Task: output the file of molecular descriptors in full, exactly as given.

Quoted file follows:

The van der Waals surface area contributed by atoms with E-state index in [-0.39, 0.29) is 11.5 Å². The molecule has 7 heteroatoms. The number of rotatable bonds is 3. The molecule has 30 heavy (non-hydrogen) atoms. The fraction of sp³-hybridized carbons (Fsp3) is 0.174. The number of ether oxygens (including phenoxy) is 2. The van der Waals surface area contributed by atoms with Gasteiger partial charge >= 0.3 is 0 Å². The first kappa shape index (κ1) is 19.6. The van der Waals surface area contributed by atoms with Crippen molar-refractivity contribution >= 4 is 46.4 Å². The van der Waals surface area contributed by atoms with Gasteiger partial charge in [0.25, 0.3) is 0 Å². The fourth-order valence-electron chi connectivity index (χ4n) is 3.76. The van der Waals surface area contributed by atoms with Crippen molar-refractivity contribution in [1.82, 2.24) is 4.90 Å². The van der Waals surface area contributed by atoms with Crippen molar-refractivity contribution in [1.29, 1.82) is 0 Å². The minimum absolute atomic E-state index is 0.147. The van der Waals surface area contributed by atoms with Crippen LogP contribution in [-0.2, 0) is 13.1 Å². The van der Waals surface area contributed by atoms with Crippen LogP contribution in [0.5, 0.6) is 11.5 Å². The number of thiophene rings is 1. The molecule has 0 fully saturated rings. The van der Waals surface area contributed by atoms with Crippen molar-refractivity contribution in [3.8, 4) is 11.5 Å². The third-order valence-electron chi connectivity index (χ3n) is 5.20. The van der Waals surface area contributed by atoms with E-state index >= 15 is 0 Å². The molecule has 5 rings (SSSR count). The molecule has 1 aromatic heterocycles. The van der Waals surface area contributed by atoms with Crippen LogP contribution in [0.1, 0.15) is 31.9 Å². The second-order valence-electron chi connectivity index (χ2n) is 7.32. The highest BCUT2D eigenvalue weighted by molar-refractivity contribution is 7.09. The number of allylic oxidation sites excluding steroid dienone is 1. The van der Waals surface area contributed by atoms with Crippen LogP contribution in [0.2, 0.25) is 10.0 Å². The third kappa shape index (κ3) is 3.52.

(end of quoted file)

The van der Waals surface area contributed by atoms with E-state index in [-0.39, 0.29) is 11.5 Å². The molecule has 7 heteroatoms. The number of rotatable bonds is 3. The molecule has 30 heavy (non-hydrogen) atoms. The fraction of sp³-hybridized carbons (Fsp3) is 0.174. The number of ether oxygens (including phenoxy) is 2. The van der Waals surface area contributed by atoms with Gasteiger partial charge >= 0.3 is 0 Å². The first kappa shape index (κ1) is 19.6. The van der Waals surface area contributed by atoms with Crippen molar-refractivity contribution >= 4 is 46.4 Å². The van der Waals surface area contributed by atoms with Gasteiger partial charge in [0.25, 0.3) is 0 Å². The fourth-order valence-electron chi connectivity index (χ4n) is 3.76. The van der Waals surface area contributed by atoms with Crippen molar-refractivity contribution in [1.82, 2.24) is 4.90 Å². The van der Waals surface area contributed by atoms with Crippen molar-refractivity contribution in [1.29, 1.82) is 0 Å². The minimum absolute atomic E-state index is 0.147. The van der Waals surface area contributed by atoms with Crippen LogP contribution in [-0.2, 0) is 13.1 Å². The van der Waals surface area contributed by atoms with Crippen LogP contribution in [0.5, 0.6) is 11.5 Å². The number of thiophene rings is 1. The molecule has 0 fully saturated rings. The van der Waals surface area contributed by atoms with Crippen molar-refractivity contribution in [3.8, 4) is 11.5 Å². The third-order valence-electron chi connectivity index (χ3n) is 5.20. The van der Waals surface area contributed by atoms with E-state index >= 15 is 0 Å². The molecule has 5 rings (SSSR count). The molecule has 1 aromatic heterocycles. The van der Waals surface area contributed by atoms with Crippen LogP contribution in [0.1, 0.15) is 31.9 Å². The second-order valence-electron chi connectivity index (χ2n) is 7.32. The highest BCUT2D eigenvalue weighted by molar-refractivity contribution is 7.09. The number of allylic oxidation sites excluding steroid dienone is 1. The van der Waals surface area contributed by atoms with Crippen LogP contribution in [0.2, 0.25) is 10.0 Å². The third kappa shape index (κ3) is 3.52.